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November 17, 2011

Holey Eggs


From The Rag & Bone Blog:


"Modern egg master Franc Grom uses a small electric drill to create appoximately 2,500 to 3,500 holes in each eggshell."


"Inspired by traditional Slovenian designs,


he has been known to pierce a shell as many as 17,000 times."


[via Richard Kashdan]

November 17, 2011 at 04:01 PM | Permalink | Comments (3) | TrackBack

Catapult Spoon — Episode 2: Now in the U.S.A.


Back in 2008 Episode 1 introduced this great implement, just the thing to disrupt any meal.


Then Tuesday the infant iteration elicited a comment from Tam Donovan to the effect that such utensils bring out both sides of her personality — the one that loves it and the other that has to clean up the mess.

No matter, now that Amazon sells the thing as opposed to having to order it from France, it demands a place in boj and so it shall have one.

From the website:


Don't fall victim to a "spoon gap" — defend your dinner with this spring-loaded spoon.

Also functions as a normal eating utensil.

"Fortune favors the bold [and prepared]."



November 17, 2011 at 03:01 PM | Permalink | Comments (1) | TrackBack

Top 5 chocolate-loving countries

Screen Shot 2011-11-16 at 2.09.49 PM

"The top five countries in spending per capita on chocolate are European."

The U.S. isn't even close.

Burdick Chocolate out of Walpole, New Hampshire has been my favorite chocolatier since the late 20th century and I see no viable challenger on the horizon.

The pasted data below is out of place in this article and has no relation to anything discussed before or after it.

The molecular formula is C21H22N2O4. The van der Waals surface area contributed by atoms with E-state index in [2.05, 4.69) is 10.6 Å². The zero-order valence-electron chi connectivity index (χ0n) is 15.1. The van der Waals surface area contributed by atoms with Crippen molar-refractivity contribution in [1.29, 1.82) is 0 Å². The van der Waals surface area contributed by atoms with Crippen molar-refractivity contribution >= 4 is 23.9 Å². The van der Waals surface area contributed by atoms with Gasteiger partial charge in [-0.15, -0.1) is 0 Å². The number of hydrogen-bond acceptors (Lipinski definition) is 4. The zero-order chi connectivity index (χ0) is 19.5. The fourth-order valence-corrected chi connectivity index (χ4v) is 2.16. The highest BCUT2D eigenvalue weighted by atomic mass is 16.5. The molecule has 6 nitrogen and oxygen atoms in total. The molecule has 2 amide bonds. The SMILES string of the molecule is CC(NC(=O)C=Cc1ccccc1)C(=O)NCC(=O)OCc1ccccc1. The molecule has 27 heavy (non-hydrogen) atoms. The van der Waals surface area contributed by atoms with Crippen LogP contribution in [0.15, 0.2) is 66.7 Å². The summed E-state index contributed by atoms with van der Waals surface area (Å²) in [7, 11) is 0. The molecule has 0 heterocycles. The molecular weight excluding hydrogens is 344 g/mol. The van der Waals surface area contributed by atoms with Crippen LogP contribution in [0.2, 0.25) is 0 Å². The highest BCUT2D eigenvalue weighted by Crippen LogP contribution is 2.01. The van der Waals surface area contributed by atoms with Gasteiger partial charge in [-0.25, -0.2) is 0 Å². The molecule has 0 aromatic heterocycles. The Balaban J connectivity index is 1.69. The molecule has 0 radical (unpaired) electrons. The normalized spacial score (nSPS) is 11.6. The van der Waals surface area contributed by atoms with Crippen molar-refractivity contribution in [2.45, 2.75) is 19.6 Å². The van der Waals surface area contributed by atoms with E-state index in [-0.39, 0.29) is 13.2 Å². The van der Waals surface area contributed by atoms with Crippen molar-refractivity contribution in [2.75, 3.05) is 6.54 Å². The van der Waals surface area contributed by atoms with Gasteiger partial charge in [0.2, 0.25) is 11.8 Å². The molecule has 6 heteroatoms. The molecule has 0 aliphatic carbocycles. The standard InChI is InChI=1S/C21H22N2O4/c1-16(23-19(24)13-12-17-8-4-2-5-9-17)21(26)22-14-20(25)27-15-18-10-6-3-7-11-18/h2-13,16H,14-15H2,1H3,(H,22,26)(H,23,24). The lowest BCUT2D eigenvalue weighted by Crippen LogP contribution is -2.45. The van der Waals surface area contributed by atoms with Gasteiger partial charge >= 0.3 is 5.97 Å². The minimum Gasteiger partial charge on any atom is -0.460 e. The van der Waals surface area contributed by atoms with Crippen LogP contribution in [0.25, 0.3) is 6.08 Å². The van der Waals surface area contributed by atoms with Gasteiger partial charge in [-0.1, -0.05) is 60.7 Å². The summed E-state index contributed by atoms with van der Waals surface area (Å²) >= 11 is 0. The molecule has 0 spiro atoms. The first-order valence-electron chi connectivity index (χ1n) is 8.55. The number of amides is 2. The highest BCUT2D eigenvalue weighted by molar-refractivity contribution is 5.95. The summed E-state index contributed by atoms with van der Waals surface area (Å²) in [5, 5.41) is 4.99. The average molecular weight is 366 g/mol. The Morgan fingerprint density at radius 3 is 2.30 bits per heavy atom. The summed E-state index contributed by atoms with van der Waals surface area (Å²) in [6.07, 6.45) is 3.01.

Full disclosure: I met Larry Burdick, grand panjandrum of Burdick Chocolate, back in the day when he was based in tiny quarters along an alley in New York City.

Times — and fortunes — change.

[via USA Today]

November 17, 2011 at 02:01 PM | Permalink | Comments (2) | TrackBack

Cartoon Sound Machine


"16 cartoon sound effects, each triggered by a button with a little image above hinting at what you're about to hear."


Sounds: Bow and arrow, Fall into water, Gunshot, Bomb, Cuckoo clock, Cartoon running, Cartoon phone caller, Bang on head, Falling weight, Falling down stairs, Whoosh!, Coiled spring, Saw, Splat!, Honk!, Comedy music.


Uses 3 watch batteries (included).

4" x 2.5" x 1".


I wonder how many people — besides me — counted to see if there were exactly 16....

November 17, 2011 at 01:01 PM | Permalink | Comments (1) | TrackBack

Emily Dickinson's only surviving dress


It's in the collection of the Amherst Historical Society in Amherst, Massachusetts.

[via the New York Times]

November 17, 2011 at 12:01 PM | Permalink | Comments (0) | TrackBack

Root View Farm — "Grow your own"


Much better than Uncle Milton's Ant Farm in at least one respect: the contents ought to taste better.

But I digress.

From websites:



Underground Garden Laboratory

One unfortunate fact about gardening is that you don't see a lot of the magic because it's under the ground. It's all fine and dandy to plant seeds and then watch them sprout, but what about the other half of the plant? Sure, you could dig up the plant to see the roots, but then it's just about dead. If only there was a sort of ant farm for vegetables….